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Symptoms of Blood Clot in Leg: And What does a Blood Clot in the Leg Feel Like

Symptoms of Blood Clot in Leg

Office workforces some of us to sit too long in front of a computer screen. Not to mention the time commuting to and from the office which is also spent sitting in the car or public transportation. Cases like this can allow you to experience Blood Clots in Leg. Find out more about the Symptoms of Blood Clot in Leg below.

The average person spends more than half of their total activity time in an inactive state—either sitting or lying down. In fact, the habit of lazy movement has been associated with an increased risk of health problems. Starting with obesity and diabetes to heart disease.

But not many realize that sitting for too long can cause blood clots in the legs, especially in the thighs or calves, which is known as deep vein thrombosis (DVT). Blood clots are actually normal but can be quietly deadly when they get worse and are not treated properly.

In the article Symptoms of Blood Clot in Leg, you will also find out and add information about the early stage Symptoms of Blood Clot in Leg, and How to prevent blood clots.

 

What is Blood Clotting?

Whats a blood clot. Blood clots or clots play an important role in the body’s healing process, but they can also create serious problems if they form in the veins and arteries that carry blood to and from the heart.

Blood clotting, also known as coagulation is a function that prevents blood from freely flowing from open wounds.

To clot blood, platelets and plasma attract each other and release chemicals that will stop external bleeding. After the ruptured blood vessels heal, the body will absorb and break down the clotted blood.

The body’s ability to break down blood clots is critical, but in some cases, failure occurs. One of the most common complications of blood clotting is caused by a condition called Deep Vein Thrombosis. This condition is characterized by blood clots forming in the veins. These veins are typically located in the legs.

The heart and other organs are supplied with oxygen-rich blood by the arteries. After oxygen is consumed, the blood is returned to the heart via the veins. However, when a blood clot forms in a vein, the blood begins to build up behind the clot and is unable to flow back to the heart.

This can cause the heart to fail to receive adequate nutrition. What’s more, if the clot dislodges, it can lead to the heart and cause various problems. If the clot gets into the blood vessels that supply blood to your brain, it could cause a stroke.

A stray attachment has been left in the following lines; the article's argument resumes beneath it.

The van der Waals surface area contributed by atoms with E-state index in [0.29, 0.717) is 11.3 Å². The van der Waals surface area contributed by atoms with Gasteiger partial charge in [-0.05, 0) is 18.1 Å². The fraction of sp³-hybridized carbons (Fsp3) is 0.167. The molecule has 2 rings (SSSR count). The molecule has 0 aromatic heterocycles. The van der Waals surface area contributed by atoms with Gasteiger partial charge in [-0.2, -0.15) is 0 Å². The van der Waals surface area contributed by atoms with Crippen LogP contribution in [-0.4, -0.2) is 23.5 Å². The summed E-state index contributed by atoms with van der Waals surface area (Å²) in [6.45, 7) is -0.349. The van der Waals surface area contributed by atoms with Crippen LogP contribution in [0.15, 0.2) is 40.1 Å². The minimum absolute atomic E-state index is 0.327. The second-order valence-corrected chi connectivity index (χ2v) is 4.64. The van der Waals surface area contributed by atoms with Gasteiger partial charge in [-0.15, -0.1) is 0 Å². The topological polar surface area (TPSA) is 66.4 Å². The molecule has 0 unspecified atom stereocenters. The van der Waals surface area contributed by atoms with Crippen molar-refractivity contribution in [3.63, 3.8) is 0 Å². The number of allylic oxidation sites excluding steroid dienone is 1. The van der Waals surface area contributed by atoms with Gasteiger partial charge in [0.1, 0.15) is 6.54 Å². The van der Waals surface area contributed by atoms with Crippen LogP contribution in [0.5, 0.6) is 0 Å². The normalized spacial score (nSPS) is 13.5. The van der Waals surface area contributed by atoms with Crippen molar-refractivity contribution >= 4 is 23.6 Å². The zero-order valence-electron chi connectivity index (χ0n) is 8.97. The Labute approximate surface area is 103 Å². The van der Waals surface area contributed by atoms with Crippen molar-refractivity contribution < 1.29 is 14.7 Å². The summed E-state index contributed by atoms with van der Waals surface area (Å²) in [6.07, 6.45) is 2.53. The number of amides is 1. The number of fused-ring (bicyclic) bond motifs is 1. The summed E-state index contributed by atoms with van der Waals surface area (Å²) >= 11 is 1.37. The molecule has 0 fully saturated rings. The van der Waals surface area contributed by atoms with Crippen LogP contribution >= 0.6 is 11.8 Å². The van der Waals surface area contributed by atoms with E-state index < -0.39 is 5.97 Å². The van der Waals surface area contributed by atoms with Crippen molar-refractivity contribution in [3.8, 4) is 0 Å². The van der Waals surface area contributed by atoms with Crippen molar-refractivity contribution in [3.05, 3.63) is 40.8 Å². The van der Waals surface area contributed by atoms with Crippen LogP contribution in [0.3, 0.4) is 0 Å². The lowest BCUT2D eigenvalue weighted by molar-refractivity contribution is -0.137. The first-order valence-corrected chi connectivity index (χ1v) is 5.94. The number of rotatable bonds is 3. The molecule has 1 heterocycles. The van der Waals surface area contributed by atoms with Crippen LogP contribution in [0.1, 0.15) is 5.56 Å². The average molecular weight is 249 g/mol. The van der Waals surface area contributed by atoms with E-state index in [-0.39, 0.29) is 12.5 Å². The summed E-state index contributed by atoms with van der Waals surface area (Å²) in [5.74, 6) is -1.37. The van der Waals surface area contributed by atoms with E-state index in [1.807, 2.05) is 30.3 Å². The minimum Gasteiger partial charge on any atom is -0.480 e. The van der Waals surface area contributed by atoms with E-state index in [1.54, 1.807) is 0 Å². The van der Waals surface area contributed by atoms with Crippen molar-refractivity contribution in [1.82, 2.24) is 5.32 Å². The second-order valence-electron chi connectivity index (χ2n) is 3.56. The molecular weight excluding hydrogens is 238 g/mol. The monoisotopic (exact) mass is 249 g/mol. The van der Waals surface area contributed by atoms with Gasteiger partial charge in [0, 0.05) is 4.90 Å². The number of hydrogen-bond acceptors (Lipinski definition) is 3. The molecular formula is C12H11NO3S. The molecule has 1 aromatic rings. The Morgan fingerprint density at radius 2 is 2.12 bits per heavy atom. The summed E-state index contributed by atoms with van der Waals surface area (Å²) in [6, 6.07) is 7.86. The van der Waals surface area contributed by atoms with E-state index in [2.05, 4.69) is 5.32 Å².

How can too much sitting cause blood clots in your legs?

A blood clot that occurs in one of the major blood vessels in the body is known as deep vein thrombosis (DVT). When there are foreign substances or particles that prevent blood from flowing normally or clotting properly, this can lead to blood clots in the legs. Chemical imbalances in the blood clotting process can also cause blood to clot. In addition, problems with venous valves also make it difficult for blood to return to the heart.

Sometimes deep vein thrombosis (DVT), can occur without apparent cause. However, the risk of developing DVT increases in certain situations, such as when you sit for too long. Sitting for hours makes blood flow blocked in the lower body. This causes blood to collect around the ankles and causes swelling to varicose veins which then leads to blood clots.

This condition is usually nothing to worry about because when you start to move, the blood flow will also begin to move evenly throughout the body. However, if you are immobilized for a long period of time—such as after surgery, because of an illness or injury, or during a long journey—your blood flow can actually slow down. Slow blood flow increases the risk of blood clots forming.

 

Causes of Blood Clotting

When a blood clot forms to close a torn blood vessel due to a skin lesion, it is considered normal and rarely causes complications. However, when blood clots form in veins and arteries, medical problems can arise. This can be caused by damage to the vein’s inner lining, abnormal and sluggish flow, or if the blood is thicker than normal and more prone to clotting.

What causes blood clots in legs. The risk of abnormal blood clots or Deep Vein Thrombosis is increased because:

  • Smoke
  • Obesity
  • Pregnancy
  • Injury
  • History of abnormal blood clotting or deep vein thrombosis
  • Age
  • Hormone replacement therapy
  • Cancer
  • Family planning pills
  • Sitting and being silent for a long time
  • Heart failure

Blood clots can also form when plaque builds up in the arteries. Plaque contains a thrombogenic ingredient that is usually found on the skin. It plays an important part in clot formation. If the plaque cracks and opens, the substance will be exposed to the blood and trigger the clotting process. This could result in a stroke, heart attack, or both.

Because blood clots can cause serious complications, it’s important to be able to recognize the symptoms and signs that you need medical attention so you can receive the right treatment right away.

 

Signs of a Blood Clot: What are the Signs of a Blood Clot

What does a blood clot feel like, If you are at risk of blood clots forming in veins and/or arteries, you should be aware of the symptoms and signs of a blood clot, so that you can seek medical attention immediately? Call your doctor or seek medical advice, if you feel signs of a blood clot like:

  • Heaviness in the chest
  • Chest pain
  • light dizziness
  • Short breath
  • Sweating at unusual times
  • Weak facial muscles
  • Weak arm and leg muscles
  • Difficult to speak
  • Vision problems
  • Dizzy
  • Severe headache
  • Swelling in hands and feet
  • Coughing up blood
  • Severe stomach pain
  • Diarrhea

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